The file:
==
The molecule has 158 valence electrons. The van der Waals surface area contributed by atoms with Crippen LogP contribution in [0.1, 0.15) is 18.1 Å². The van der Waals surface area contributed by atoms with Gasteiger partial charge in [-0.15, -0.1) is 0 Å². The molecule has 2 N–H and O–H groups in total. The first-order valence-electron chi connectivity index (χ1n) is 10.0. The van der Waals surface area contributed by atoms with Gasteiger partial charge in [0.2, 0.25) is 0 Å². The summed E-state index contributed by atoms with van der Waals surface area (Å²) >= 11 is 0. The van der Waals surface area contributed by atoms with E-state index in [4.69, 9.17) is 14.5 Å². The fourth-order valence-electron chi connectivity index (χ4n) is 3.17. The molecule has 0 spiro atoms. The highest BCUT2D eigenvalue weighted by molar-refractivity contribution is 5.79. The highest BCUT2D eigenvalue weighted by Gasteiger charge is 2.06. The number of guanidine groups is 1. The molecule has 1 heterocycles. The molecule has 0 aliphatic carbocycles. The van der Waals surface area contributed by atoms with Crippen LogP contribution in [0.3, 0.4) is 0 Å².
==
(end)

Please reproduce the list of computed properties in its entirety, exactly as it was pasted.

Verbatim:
The molecule has 158 valence electrons. The van der Waals surface area contributed by atoms with Crippen LogP contribution in [0.1, 0.15) is 18.1 Å². The van der Waals surface area contributed by atoms with Gasteiger partial charge in [-0.15, -0.1) is 0 Å². The molecule has 2 N–H and O–H groups in total. The first-order valence-electron chi connectivity index (χ1n) is 10.0. The van der Waals surface area contributed by atoms with Gasteiger partial charge in [0.2, 0.25) is 0 Å². The summed E-state index contributed by atoms with van der Waals surface area (Å²) >= 11 is 0. The van der Waals surface area contributed by atoms with E-state index in [4.69, 9.17) is 14.5 Å². The fourth-order valence-electron chi connectivity index (χ4n) is 3.17. The molecule has 0 spiro atoms. The highest BCUT2D eigenvalue weighted by molar-refractivity contribution is 5.79. The highest BCUT2D eigenvalue weighted by Gasteiger charge is 2.06. The number of guanidine groups is 1. The molecule has 1 heterocycles. The molecule has 0 aliphatic carbocycles. The van der Waals surface area contributed by atoms with Crippen LogP contribution in [0.3, 0.4) is 0 Å².